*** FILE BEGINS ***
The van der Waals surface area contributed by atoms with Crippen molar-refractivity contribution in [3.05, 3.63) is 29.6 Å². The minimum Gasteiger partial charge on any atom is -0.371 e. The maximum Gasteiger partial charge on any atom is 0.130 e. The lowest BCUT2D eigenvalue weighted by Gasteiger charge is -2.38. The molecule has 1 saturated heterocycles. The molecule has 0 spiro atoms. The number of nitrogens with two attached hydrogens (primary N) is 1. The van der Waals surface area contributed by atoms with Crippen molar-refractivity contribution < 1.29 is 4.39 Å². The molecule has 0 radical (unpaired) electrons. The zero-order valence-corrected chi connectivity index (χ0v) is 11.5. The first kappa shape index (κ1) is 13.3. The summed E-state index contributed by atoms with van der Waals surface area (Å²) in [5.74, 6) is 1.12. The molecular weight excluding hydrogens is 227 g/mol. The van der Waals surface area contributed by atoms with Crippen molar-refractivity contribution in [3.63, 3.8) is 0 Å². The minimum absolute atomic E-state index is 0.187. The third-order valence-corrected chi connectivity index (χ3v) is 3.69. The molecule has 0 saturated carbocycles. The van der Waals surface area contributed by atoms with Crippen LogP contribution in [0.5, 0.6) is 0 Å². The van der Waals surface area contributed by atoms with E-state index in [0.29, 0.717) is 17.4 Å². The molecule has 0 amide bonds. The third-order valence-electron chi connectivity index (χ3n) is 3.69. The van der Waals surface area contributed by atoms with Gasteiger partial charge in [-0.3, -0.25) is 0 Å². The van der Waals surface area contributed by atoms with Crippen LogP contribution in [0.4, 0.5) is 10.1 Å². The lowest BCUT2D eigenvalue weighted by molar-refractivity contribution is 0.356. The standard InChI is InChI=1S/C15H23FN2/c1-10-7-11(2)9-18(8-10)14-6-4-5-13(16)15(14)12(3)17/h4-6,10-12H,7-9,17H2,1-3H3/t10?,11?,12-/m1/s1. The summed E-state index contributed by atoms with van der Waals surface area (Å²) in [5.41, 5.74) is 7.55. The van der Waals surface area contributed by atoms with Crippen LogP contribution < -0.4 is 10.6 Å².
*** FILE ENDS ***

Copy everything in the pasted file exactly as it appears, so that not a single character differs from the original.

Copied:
The van der Waals surface area contributed by atoms with Crippen molar-refractivity contribution in [3.05, 3.63) is 29.6 Å². The minimum Gasteiger partial charge on any atom is -0.371 e. The maximum Gasteiger partial charge on any atom is 0.130 e. The lowest BCUT2D eigenvalue weighted by Gasteiger charge is -2.38. The molecule has 1 saturated heterocycles. The molecule has 0 spiro atoms. The number of nitrogens with two attached hydrogens (primary N) is 1. The van der Waals surface area contributed by atoms with Crippen molar-refractivity contribution < 1.29 is 4.39 Å². The molecule has 0 radical (unpaired) electrons. The zero-order valence-corrected chi connectivity index (χ0v) is 11.5. The first kappa shape index (κ1) is 13.3. The summed E-state index contributed by atoms with van der Waals surface area (Å²) in [5.74, 6) is 1.12. The molecular weight excluding hydrogens is 227 g/mol. The van der Waals surface area contributed by atoms with Crippen molar-refractivity contribution in [3.63, 3.8) is 0 Å². The minimum absolute atomic E-state index is 0.187. The third-order valence-corrected chi connectivity index (χ3v) is 3.69. The molecule has 0 saturated carbocycles. The van der Waals surface area contributed by atoms with Crippen LogP contribution in [0.5, 0.6) is 0 Å². The van der Waals surface area contributed by atoms with E-state index in [0.29, 0.717) is 17.4 Å². The molecule has 0 amide bonds. The third-order valence-electron chi connectivity index (χ3n) is 3.69. The van der Waals surface area contributed by atoms with Gasteiger partial charge in [-0.3, -0.25) is 0 Å². The van der Waals surface area contributed by atoms with Crippen LogP contribution in [0.4, 0.5) is 10.1 Å². The lowest BCUT2D eigenvalue weighted by molar-refractivity contribution is 0.356. The standard InChI is InChI=1S/C15H23FN2/c1-10-7-11(2)9-18(8-10)14-6-4-5-13(16)15(14)12(3)17/h4-6,10-12H,7-9,17H2,1-3H3/t10?,11?,12-/m1/s1. The summed E-state index contributed by atoms with van der Waals surface area (Å²) in [5.41, 5.74) is 7.55. The van der Waals surface area contributed by atoms with Crippen LogP contribution < -0.4 is 10.6 Å².